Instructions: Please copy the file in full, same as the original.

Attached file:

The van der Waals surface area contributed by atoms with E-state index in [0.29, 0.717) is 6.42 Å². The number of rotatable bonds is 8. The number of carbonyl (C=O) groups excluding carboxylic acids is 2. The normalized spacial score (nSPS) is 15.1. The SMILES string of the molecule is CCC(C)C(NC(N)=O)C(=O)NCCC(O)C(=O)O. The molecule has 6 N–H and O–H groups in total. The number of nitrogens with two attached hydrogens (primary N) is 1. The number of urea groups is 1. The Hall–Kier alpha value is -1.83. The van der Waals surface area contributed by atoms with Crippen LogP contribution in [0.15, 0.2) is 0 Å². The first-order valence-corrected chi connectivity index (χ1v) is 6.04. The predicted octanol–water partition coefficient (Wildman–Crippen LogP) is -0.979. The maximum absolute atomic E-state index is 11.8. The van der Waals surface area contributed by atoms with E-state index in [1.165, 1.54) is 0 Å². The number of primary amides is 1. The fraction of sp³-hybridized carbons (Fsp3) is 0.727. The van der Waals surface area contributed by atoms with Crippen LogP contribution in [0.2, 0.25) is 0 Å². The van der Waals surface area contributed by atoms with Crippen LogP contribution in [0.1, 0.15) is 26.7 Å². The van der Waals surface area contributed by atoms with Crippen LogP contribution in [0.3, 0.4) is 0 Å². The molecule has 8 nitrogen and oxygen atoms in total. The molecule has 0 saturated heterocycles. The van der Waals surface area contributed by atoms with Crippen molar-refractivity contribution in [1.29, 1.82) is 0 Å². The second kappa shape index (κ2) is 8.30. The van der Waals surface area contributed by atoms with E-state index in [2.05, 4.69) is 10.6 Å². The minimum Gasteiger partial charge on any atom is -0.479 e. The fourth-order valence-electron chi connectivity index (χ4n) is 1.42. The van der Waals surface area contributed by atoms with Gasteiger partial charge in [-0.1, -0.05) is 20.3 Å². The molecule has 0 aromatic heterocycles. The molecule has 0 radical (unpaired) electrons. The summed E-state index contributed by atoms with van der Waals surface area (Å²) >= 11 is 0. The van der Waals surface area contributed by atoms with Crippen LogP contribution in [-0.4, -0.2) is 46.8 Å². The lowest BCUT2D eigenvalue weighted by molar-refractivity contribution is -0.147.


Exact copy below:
The van der Waals surface area contributed by atoms with E-state index in [0.29, 0.717) is 6.42 Å². The number of rotatable bonds is 8. The number of carbonyl (C=O) groups excluding carboxylic acids is 2. The normalized spacial score (nSPS) is 15.1. The SMILES string of the molecule is CCC(C)C(NC(N)=O)C(=O)NCCC(O)C(=O)O. The molecule has 6 N–H and O–H groups in total. The number of nitrogens with two attached hydrogens (primary N) is 1. The number of urea groups is 1. The Hall–Kier alpha value is -1.83. The van der Waals surface area contributed by atoms with Crippen LogP contribution in [0.15, 0.2) is 0 Å². The first-order valence-corrected chi connectivity index (χ1v) is 6.04. The predicted octanol–water partition coefficient (Wildman–Crippen LogP) is -0.979. The maximum absolute atomic E-state index is 11.8. The van der Waals surface area contributed by atoms with E-state index in [1.165, 1.54) is 0 Å². The number of primary amides is 1. The fraction of sp³-hybridized carbons (Fsp3) is 0.727. The van der Waals surface area contributed by atoms with Crippen LogP contribution in [0.2, 0.25) is 0 Å². The van der Waals surface area contributed by atoms with Crippen LogP contribution in [0.1, 0.15) is 26.7 Å². The van der Waals surface area contributed by atoms with Crippen LogP contribution in [0.3, 0.4) is 0 Å². The molecule has 8 nitrogen and oxygen atoms in total. The molecule has 0 saturated heterocycles. The van der Waals surface area contributed by atoms with Crippen molar-refractivity contribution in [1.29, 1.82) is 0 Å². The second kappa shape index (κ2) is 8.30. The van der Waals surface area contributed by atoms with E-state index in [2.05, 4.69) is 10.6 Å². The minimum Gasteiger partial charge on any atom is -0.479 e. The fourth-order valence-electron chi connectivity index (χ4n) is 1.42. The van der Waals surface area contributed by atoms with Gasteiger partial charge in [-0.1, -0.05) is 20.3 Å². The molecule has 0 aromatic heterocycles. The molecule has 0 radical (unpaired) electrons. The summed E-state index contributed by atoms with van der Waals surface area (Å²) >= 11 is 0. The van der Waals surface area contributed by atoms with Crippen LogP contribution in [-0.4, -0.2) is 46.8 Å². The lowest BCUT2D eigenvalue weighted by molar-refractivity contribution is -0.147.